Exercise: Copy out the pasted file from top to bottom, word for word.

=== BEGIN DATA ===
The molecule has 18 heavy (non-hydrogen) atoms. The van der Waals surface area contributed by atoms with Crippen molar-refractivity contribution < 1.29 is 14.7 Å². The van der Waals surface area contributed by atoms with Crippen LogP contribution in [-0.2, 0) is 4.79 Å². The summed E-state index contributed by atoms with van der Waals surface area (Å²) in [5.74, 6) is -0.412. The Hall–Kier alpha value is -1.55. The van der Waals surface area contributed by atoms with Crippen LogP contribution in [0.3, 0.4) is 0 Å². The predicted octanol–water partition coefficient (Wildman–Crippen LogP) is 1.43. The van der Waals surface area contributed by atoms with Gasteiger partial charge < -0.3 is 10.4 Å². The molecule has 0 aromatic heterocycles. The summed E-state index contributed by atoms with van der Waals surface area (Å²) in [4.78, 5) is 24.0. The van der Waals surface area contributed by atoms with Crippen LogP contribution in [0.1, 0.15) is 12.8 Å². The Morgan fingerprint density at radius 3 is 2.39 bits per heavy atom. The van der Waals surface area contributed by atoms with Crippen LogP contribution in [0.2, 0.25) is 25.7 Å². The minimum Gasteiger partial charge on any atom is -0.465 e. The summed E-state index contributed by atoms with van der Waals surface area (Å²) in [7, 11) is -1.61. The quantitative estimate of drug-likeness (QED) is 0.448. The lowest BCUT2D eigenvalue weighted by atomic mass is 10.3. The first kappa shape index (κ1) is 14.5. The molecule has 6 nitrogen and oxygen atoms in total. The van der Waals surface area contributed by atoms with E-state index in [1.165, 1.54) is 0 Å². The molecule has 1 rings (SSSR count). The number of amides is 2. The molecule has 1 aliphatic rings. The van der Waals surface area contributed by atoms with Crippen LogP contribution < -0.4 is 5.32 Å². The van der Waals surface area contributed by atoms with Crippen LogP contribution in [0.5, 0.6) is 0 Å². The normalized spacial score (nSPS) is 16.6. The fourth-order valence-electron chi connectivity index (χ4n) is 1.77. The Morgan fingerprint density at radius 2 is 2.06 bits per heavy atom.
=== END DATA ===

The molecule has 18 heavy (non-hydrogen) atoms. The van der Waals surface area contributed by atoms with Crippen molar-refractivity contribution < 1.29 is 14.7 Å². The van der Waals surface area contributed by atoms with Crippen LogP contribution in [-0.2, 0) is 4.79 Å². The summed E-state index contributed by atoms with van der Waals surface area (Å²) in [5.74, 6) is -0.412. The Hall–Kier alpha value is -1.55. The van der Waals surface area contributed by atoms with Crippen LogP contribution in [0.3, 0.4) is 0 Å². The predicted octanol–water partition coefficient (Wildman–Crippen LogP) is 1.43. The van der Waals surface area contributed by atoms with Gasteiger partial charge < -0.3 is 10.4 Å². The molecule has 0 aromatic heterocycles. The summed E-state index contributed by atoms with van der Waals surface area (Å²) in [4.78, 5) is 24.0. The van der Waals surface area contributed by atoms with Crippen LogP contribution in [0.1, 0.15) is 12.8 Å². The Morgan fingerprint density at radius 3 is 2.39 bits per heavy atom. The van der Waals surface area contributed by atoms with Crippen LogP contribution in [0.2, 0.25) is 25.7 Å². The minimum Gasteiger partial charge on any atom is -0.465 e. The summed E-state index contributed by atoms with van der Waals surface area (Å²) in [7, 11) is -1.61. The quantitative estimate of drug-likeness (QED) is 0.448. The lowest BCUT2D eigenvalue weighted by atomic mass is 10.3. The first kappa shape index (κ1) is 14.5. The molecule has 6 nitrogen and oxygen atoms in total. The van der Waals surface area contributed by atoms with E-state index in [1.165, 1.54) is 0 Å². The molecule has 1 rings (SSSR count). The number of amides is 2. The molecule has 1 aliphatic rings. The van der Waals surface area contributed by atoms with Crippen LogP contribution < -0.4 is 5.32 Å². The van der Waals surface area contributed by atoms with Crippen LogP contribution in [0.5, 0.6) is 0 Å². The normalized spacial score (nSPS) is 16.6. The fourth-order valence-electron chi connectivity index (χ4n) is 1.77. The Morgan fingerprint density at radius 2 is 2.06 bits per heavy atom.